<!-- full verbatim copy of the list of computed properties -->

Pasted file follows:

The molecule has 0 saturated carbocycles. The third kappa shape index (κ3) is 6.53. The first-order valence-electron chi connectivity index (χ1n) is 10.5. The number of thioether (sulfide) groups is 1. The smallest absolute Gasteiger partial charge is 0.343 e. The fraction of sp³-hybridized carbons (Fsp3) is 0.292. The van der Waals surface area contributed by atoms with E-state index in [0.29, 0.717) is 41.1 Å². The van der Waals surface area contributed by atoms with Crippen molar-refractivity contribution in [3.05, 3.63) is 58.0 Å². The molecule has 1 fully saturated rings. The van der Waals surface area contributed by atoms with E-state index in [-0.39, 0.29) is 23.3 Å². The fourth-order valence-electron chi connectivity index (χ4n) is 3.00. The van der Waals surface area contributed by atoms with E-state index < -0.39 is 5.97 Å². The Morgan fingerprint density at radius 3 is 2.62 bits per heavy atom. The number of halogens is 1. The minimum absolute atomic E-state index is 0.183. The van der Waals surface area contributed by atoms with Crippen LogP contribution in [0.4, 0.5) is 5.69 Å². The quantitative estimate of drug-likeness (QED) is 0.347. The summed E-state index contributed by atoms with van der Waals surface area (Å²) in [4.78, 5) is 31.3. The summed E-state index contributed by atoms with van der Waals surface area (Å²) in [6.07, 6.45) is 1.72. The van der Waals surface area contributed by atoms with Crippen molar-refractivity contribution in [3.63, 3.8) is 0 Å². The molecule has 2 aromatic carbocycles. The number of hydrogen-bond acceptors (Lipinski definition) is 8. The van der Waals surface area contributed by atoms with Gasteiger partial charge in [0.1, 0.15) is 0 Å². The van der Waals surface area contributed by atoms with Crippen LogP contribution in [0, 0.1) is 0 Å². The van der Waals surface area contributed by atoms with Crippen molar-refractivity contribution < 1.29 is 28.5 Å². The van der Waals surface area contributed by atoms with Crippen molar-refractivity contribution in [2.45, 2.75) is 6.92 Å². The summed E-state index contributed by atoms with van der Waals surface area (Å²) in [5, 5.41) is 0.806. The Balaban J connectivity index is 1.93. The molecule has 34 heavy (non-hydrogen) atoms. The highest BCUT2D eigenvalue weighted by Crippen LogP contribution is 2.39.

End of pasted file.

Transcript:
The molecule has 0 saturated carbocycles. The third kappa shape index (κ3) is 6.53. The first-order valence-electron chi connectivity index (χ1n) is 10.5. The number of thioether (sulfide) groups is 1. The smallest absolute Gasteiger partial charge is 0.343 e. The fraction of sp³-hybridized carbons (Fsp3) is 0.292. The van der Waals surface area contributed by atoms with E-state index in [0.29, 0.717) is 41.1 Å². The van der Waals surface area contributed by atoms with Crippen molar-refractivity contribution in [3.05, 3.63) is 58.0 Å². The molecule has 1 fully saturated rings. The van der Waals surface area contributed by atoms with E-state index in [-0.39, 0.29) is 23.3 Å². The fourth-order valence-electron chi connectivity index (χ4n) is 3.00. The van der Waals surface area contributed by atoms with E-state index < -0.39 is 5.97 Å². The Morgan fingerprint density at radius 3 is 2.62 bits per heavy atom. The number of halogens is 1. The minimum absolute atomic E-state index is 0.183. The van der Waals surface area contributed by atoms with Crippen LogP contribution in [0.4, 0.5) is 5.69 Å². The quantitative estimate of drug-likeness (QED) is 0.347. The summed E-state index contributed by atoms with van der Waals surface area (Å²) in [4.78, 5) is 31.3. The summed E-state index contributed by atoms with van der Waals surface area (Å²) in [6.07, 6.45) is 1.72. The van der Waals surface area contributed by atoms with Crippen molar-refractivity contribution in [3.63, 3.8) is 0 Å². The molecule has 2 aromatic carbocycles. The number of hydrogen-bond acceptors (Lipinski definition) is 8. The van der Waals surface area contributed by atoms with Gasteiger partial charge in [0.1, 0.15) is 0 Å². The van der Waals surface area contributed by atoms with Crippen LogP contribution in [0, 0.1) is 0 Å². The van der Waals surface area contributed by atoms with Crippen molar-refractivity contribution < 1.29 is 28.5 Å². The van der Waals surface area contributed by atoms with Crippen molar-refractivity contribution in [2.45, 2.75) is 6.92 Å². The summed E-state index contributed by atoms with van der Waals surface area (Å²) in [5, 5.41) is 0.806. The Balaban J connectivity index is 1.93. The molecule has 34 heavy (non-hydrogen) atoms. The highest BCUT2D eigenvalue weighted by Crippen LogP contribution is 2.39.